After publishing my latest post on The Pinoy Legacy about the importance of Thai social security or and on how it helped me when I got sick, comments and private messages started to flood my inbox. People are asking me on how to avail, the amount deducted from my salary every month, the coverage, etc.
Read: Thai Social Security and why you should have it
So, to better answer all the questions, I decided to put into writing my personal account on how I got “prakan sangkom” and the benefits I have received.
A few years ago I met couple of Filipino teachers in one of the biggest government schools in Phitsanulok. They mentioned that a visit to the hospital for a full body check up once a year cost them nothing. I was like, “heto na naman sila oh“. I didn’t believe every single word they said. Perhaps because I haven’t hit 30 yet, so health insurance wasn’t yet high on my list of priorities. And of course, because “pabida” can be found everywhere. Mas marami nga lang ngayon.
“No, we don’t give it to foreigners,” she said, and told me so many things I didn’t even understand. I relayed the information to the lady working in the labor office that my university won’t give me an insurance. She told me that she wanted to speak to our HR and asked me to call her again.
Their exchanges were so fast. I wasn’t able to follow. The lady at the labor office handed me back my phone and told me not to worry. Her words were unclear. “What is not to worry? Was my request granted or not?”, I asked myself.
I didn’t push it. I let it go. I was back teaching at my university the next day. Just before noon on that day however, I received a phone call from our HR. She told me to meet her in an hour for some important information. I met her in her office and told me straight away that the university council agreed that all foreigners should get an insurance. She asked me to make a copy of my passport, work permit, and to sign a form coming from the social security office. That was the first month 750 was deducted from my salary.
I did exactly what he said. I used my prakan sangkom in the hospital registered on my card. After series of X-rays and a CT scan, my new doctor found out what was bugging me. He prescribed several medicines in different boxes, too. Fortunately, everything was free. Nothing was taken out of my pocket. The prakan sangkom which the lady from the labor office told me that will come in handy was indeed helpful. If I didn’t have insurance, my hospital bills could have skyrocketed.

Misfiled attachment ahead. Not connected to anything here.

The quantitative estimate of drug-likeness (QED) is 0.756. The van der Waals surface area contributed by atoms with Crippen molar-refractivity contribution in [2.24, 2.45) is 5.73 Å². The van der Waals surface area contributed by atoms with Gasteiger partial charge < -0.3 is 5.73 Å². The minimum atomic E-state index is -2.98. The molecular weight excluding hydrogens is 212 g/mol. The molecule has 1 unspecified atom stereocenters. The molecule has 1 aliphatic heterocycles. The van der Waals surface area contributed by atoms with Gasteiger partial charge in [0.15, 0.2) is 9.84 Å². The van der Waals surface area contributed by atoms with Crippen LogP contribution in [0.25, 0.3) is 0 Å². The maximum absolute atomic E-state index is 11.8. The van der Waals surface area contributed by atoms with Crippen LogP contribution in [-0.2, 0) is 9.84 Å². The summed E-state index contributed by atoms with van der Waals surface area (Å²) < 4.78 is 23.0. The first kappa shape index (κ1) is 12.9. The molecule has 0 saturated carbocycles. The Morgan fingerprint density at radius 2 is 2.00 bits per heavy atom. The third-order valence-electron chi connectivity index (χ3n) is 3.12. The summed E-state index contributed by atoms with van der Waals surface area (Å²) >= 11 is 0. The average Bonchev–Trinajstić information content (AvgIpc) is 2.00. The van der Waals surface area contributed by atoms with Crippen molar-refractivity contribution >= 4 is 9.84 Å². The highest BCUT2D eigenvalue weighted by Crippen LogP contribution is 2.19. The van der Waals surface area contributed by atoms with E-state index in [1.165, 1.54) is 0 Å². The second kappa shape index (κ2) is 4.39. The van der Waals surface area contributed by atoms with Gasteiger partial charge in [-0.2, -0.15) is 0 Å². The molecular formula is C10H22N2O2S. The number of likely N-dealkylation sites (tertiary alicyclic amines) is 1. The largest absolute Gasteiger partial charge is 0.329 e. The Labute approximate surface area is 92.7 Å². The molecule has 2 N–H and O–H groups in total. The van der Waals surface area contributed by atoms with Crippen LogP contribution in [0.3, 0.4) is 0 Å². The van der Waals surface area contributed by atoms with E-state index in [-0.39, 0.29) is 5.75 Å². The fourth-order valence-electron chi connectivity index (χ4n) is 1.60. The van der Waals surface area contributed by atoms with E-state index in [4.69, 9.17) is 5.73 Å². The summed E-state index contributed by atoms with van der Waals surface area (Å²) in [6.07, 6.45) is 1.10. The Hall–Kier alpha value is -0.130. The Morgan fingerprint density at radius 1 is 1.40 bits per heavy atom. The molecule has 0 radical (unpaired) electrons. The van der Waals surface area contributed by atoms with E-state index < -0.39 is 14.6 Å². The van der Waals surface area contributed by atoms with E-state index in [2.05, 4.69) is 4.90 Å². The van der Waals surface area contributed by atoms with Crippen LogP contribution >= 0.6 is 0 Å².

Another situation when our prakan sangkom did its wonders was when my second child was born. Prenatal check ups weren’t covered, only delivery. We could have paid less or maybe nothing at all if we chose to have our baby delivered at the hospital indicated on our cards. But my wife preferred a private hospital for faster service.
If you’re child was born in the hospital not indicated on your card, you will have to pay the amount first. We were quoted 50k baht for a CS section and paid the amount from our pocket. But days later we went to the labor office to claim maternity benefits for my wife. I can’t remember exactly how much we got back, but it was around 33k to 35k with a 7-10 days time frame. So technically lumiit ang amount na binayaran namin dahil may refund kaming nakuha. Our little one is also getting 400 baht every month from the fund.
Since getting sick is something we cannot avoid, it is really a must to have insurance or “prakan sangkom.” Speak to your employer on how to avail. Huwag manghinayang sa 750 baht na ikakaltas sa sahod kung katumbas naman nito ay panatag na pagiisip sa oras na di inaasahan.
PS: Here’s the list of the current benefits of prakan sangkom.